Researchers Say Scented Candles and Air Fresheners Pose Dangerous Health Risks
You might think twice before lighting up that pumpkin spice candle.
The holiday season is the perfect time get out those scented candles and stock up on new ones. Apple pie, pumpkin spice, and evergreen are some of our favorites — year round, really. But some of the results from recent studies have given us pause about scented decor.
In started when we spied an article by John Naish of the Daily Mail – the reporter said he found evidence to suggest that scented candles could actually make us quite sick. And it’s not just candles; apparently “aerosols, plug-ins, gels, and incense sticks” are also troubling.
The fear lies in the chemicals that can be found in the fragrance and wax. While more research certainly needs to be done to make a truly definitive statement, some researchers feel that extended, long-term use of certain scented items might lead to asthma, lung damage, or — in extreme cases — even cancer.
We dug a little more to inspect the claims further: For instance, researchers have cautioned that burning candles could cause indoor air pollution. A 2001 EPA study shows that candles with more fragrance in them produce more soot, and the agency suggests choosing unscented candles to reduce this leftover debris. The study also nods to possible organic compounds in candles that might be linked to increase cancer risk, but they report that currently the information is inconclusive.
A study out of South Carolina State University also warns about chemicals emitted into the air upon burning candles. The researchers found that burning paraffin candles produced “undesired chemicals,” like alkans, alkenes, and toluene, which can have harmful effects on humans.
“For a person who lights a candle every day for years or just uses them frequently, inhalation of these dangerous pollutants drifting in the air could contribute to the development of health risks like cancer, common allergies and even asthma,” said lead researcher and chemistry professor Dr. Ruhullah Massoudi.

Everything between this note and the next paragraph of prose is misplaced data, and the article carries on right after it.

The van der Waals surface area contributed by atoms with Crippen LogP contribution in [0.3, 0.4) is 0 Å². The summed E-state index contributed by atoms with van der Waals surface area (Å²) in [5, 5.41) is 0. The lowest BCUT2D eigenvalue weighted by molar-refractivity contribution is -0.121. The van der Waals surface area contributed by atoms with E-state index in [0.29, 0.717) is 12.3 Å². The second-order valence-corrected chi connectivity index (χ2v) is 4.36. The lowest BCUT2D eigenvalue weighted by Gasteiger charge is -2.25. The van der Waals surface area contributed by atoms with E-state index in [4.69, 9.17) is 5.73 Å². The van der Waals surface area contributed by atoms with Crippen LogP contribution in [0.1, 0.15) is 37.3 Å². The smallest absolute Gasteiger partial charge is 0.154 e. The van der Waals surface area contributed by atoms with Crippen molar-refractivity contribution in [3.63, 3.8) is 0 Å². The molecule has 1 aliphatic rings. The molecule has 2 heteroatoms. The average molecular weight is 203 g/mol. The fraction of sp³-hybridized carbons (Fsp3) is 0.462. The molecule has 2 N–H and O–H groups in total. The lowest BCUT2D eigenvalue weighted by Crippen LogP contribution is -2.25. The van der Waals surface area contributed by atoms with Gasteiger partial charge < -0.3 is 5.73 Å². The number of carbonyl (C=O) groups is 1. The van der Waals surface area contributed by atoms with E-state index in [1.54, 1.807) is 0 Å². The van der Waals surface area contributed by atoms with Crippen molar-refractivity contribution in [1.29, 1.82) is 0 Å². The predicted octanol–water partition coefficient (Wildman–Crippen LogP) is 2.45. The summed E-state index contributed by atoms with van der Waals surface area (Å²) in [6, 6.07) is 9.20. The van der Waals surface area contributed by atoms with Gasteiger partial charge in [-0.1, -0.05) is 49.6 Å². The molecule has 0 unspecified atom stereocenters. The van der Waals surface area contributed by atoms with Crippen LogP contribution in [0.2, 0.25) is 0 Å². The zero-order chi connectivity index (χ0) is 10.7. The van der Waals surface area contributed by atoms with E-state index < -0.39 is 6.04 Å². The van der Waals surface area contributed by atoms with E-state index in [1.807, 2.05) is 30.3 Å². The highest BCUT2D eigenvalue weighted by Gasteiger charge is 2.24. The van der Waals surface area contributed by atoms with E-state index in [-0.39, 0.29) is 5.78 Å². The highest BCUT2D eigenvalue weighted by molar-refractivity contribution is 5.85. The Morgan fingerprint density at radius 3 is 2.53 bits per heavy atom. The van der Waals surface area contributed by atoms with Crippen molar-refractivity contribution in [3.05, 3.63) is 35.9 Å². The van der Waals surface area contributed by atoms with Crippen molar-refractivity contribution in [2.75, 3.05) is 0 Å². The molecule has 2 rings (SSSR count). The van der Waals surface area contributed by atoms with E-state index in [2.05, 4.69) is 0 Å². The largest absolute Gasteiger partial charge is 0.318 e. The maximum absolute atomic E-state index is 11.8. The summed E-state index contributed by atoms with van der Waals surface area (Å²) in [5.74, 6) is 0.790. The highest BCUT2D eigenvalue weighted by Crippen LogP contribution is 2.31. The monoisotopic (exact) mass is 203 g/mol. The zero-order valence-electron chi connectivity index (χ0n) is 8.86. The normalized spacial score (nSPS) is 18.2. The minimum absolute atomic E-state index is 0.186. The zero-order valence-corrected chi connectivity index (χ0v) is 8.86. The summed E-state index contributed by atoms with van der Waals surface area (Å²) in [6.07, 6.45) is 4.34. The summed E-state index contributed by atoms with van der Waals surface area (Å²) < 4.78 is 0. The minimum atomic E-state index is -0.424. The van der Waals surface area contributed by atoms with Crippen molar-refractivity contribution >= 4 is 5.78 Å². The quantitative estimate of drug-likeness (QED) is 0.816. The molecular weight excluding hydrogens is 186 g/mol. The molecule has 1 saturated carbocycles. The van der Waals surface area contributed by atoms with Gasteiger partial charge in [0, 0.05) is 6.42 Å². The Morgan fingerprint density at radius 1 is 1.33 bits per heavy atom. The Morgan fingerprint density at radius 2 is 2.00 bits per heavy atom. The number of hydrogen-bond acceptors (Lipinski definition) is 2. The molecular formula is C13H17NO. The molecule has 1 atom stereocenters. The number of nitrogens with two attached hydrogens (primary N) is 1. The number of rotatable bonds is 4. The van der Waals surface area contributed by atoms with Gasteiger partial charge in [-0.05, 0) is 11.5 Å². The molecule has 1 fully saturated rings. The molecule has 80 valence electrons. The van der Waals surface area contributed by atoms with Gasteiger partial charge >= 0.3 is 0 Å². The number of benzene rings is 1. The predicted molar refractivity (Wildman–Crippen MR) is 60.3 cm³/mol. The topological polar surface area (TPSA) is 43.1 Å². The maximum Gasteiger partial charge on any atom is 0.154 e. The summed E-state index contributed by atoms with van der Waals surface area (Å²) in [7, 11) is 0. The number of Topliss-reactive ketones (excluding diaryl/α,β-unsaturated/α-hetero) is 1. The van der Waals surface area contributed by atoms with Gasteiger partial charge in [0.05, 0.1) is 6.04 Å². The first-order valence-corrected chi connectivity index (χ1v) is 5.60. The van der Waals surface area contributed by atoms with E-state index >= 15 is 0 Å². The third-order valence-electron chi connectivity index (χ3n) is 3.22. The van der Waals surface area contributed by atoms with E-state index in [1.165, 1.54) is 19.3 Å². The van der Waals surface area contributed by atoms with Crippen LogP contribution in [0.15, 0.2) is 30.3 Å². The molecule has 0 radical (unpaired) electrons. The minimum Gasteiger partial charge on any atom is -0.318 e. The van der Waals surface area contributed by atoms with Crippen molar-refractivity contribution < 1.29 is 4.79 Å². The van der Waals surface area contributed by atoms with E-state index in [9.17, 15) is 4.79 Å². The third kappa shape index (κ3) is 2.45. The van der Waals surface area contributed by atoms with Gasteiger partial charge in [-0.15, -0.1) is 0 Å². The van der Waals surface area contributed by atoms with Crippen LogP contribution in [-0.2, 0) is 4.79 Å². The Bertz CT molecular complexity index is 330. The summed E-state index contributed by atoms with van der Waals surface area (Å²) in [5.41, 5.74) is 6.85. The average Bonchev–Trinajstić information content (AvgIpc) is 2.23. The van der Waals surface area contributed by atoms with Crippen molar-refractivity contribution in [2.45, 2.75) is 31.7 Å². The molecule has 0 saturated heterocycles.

However, the National Candle Association calls SCSU’s study ” unsubstantiated and misleading.” In a letter to university president James E. Clark, Dr. John Heinze, science consultant to NCA, posits that that Dr. Massoudi’s research is flawed. “It’s clear from just the project title, ‘Soybean Candles for Healthy Life and Well Being,’ that Professor Massoudi’s research had a predetermined outcome,” wrote Dr. Heinze. “Upon examining the research project description, it’s apparent that Professor Massoudi predisposed that petroleum-based candles pose a health risk and that soy candles are better for health, which are completely unsubstantiated. Further, one can readily conclude that the objective of the research was to drive consumer demand for soy candles by promulgating alleged dangers from petroleum based candles, which promises a conclusion beyond the study design.”
Still, there are other researchers who also worry about the long-term affects of using air fresheners. For instance, Public Health England’s Center for Radiation, Chemical and Environmental Hazards found that these fresheners can contain “considerable levels of formaldehyde” — but they also report that there’s “not a public health concern under normal ventilation conditions or product use.”
Still, the research continues to pile up: In 2014, Scientific American reported that a a study in the journal Environmental Health Perspectives shows a strong (though not totally definitive) link between exposure to phthalates (chemicals that are found in air fresheners and often plastics) during pregnancy and the child’s future risk of asthma.
“Phthalates are known to impede the endocrine system, the regulatory mechanism that dictates hormonal distribution in the body,” Scientific American reports. “The chemicals’ disruptive prowess have been linked to health problems including birth defects, cancers and diabetes. Yet until now there has been no data to suggest they were also harming children’s respiratory systems.”
Again, more research needs to be done. It’s hard to say whether these findings are enough to prove that everyone should avoid scented candles and the like — but the results also shouldn’t be ignored as the evidence builds.
If you still need your candle fix but want to avoid phthalates altogether, try these DIY candles that incorporate essential oils into the wax mixture: